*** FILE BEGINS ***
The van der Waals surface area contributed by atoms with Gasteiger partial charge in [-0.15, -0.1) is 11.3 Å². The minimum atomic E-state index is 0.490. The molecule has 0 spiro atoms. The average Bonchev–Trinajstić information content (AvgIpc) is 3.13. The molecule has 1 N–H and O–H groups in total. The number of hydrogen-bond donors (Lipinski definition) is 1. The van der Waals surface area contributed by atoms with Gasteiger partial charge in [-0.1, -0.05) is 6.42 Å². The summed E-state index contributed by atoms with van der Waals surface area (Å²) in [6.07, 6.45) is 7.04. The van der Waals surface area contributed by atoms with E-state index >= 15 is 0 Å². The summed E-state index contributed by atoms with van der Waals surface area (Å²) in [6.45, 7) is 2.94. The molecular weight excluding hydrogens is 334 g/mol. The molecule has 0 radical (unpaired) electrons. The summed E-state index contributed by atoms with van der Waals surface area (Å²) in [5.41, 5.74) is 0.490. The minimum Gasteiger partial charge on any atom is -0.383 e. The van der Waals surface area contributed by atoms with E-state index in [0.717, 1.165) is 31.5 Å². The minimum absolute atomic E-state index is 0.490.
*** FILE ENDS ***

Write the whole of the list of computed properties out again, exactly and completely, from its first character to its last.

The van der Waals surface area contributed by atoms with Gasteiger partial charge in [-0.15, -0.1) is 11.3 Å². The minimum atomic E-state index is 0.490. The molecule has 0 spiro atoms. The average Bonchev–Trinajstić information content (AvgIpc) is 3.13. The molecule has 1 N–H and O–H groups in total. The number of hydrogen-bond donors (Lipinski definition) is 1. The van der Waals surface area contributed by atoms with Gasteiger partial charge in [-0.1, -0.05) is 6.42 Å². The summed E-state index contributed by atoms with van der Waals surface area (Å²) in [6.07, 6.45) is 7.04. The van der Waals surface area contributed by atoms with E-state index >= 15 is 0 Å². The summed E-state index contributed by atoms with van der Waals surface area (Å²) in [6.45, 7) is 2.94. The molecular weight excluding hydrogens is 334 g/mol. The molecule has 0 radical (unpaired) electrons. The summed E-state index contributed by atoms with van der Waals surface area (Å²) in [5.41, 5.74) is 0.490. The minimum Gasteiger partial charge on any atom is -0.383 e. The van der Waals surface area contributed by atoms with E-state index in [0.717, 1.165) is 31.5 Å². The minimum absolute atomic E-state index is 0.490.